May 07, 2015

AW Spotlight – Meet Maya Babish

At Addison Whitney, our people are our most valuable resource. We are lucky to have such a talented group working throughout our offices, and in our AW Spotlight series we wanted to spotlight our employees, finding out more about who they are, and their thoughts on working at Addison Whitney.

This edition of AW Spotlight features Maya Babish, who recently joined Addison Whitney in our Seattle office as Account Director. With extensive experience in the branding and marketing industries, Maya has been a very welcome addition!

What has been the most surprising aspect of working with Addison Whitney so far?

I’m not a morning person and you guys schedule a lot of meetings at 8:00 AM! Seriously though, I knew Addison Whitney had a wealth of experience, but the client list is huge!  It’s exciting to be part of a team Maya_Babish Headshotwho named the Escalade. Also, the company’s experience in pharmaceutical branding is incredible.

Give us your elevator speech – what do you do at AW?

I collaborate with companies to build strong brands by consulting with them to understand their customers and business needs.  I work with a talented team of strategists, naming experts, designers and researchers to develop solutions that help move businesses forward by defining (or redefining) their brand position and customer experience.

What is it about branding that gets you excited to come to work in the morning?

Branding to me is the ultimate high when it comes to a marketing profession since it demands analytical, strategic and creative skills. I get to help people solve real business problems. The exciting part for me is showing people what branding is and the power it has in shaping a business’s direction.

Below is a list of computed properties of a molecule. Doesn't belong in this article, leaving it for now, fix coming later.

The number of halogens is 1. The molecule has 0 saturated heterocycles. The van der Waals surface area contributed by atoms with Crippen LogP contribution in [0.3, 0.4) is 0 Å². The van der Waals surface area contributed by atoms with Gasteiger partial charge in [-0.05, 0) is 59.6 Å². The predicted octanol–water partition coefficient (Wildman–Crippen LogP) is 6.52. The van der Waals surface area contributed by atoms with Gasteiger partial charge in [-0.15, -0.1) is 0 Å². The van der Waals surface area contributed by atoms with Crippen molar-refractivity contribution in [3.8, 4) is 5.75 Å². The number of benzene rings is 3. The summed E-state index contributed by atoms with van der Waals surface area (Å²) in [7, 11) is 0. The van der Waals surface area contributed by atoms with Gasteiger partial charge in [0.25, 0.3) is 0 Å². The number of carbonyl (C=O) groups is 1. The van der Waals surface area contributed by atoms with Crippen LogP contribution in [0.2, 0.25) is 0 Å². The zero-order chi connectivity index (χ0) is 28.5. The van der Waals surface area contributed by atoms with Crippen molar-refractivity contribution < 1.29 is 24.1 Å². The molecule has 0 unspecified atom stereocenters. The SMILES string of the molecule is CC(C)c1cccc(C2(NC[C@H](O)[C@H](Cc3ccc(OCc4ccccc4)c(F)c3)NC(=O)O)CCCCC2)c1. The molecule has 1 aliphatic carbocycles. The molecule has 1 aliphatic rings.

What is something about you that would surprise people?

When I lived in Boise, Idaho, I launched a restaurant franchise. It was called Mountain Thyme Pasta. I developed the business plan, marketing plan, branding, packaging, in-store retail design and all the recipes. You should have seen my kitchen while I was in product development mode – somehow I needed to translate years and years of experimentation into set recipes for others to cook. It was a blast!

Where do you see the branding industry going in the next few years? What are some trends you think we should be on the lookout for?

The traditional methods of developing brand strategy need to evolve given the increasingly dynamic environment driven by digital and social media.  This has been true for some time now for consumer brands but is becoming more profound in the B2B space.  I can see a discipline around social branding evolving as well as new tools to integrate real-time social conversations into the strategic process.  Gone are the days of putting in place a brand pyramid that will drive the business for years. We are now challenged with developing models that create a distinctive position and experience for a brand while integrating the ability to evolve and change fluidly in direct response to customers.

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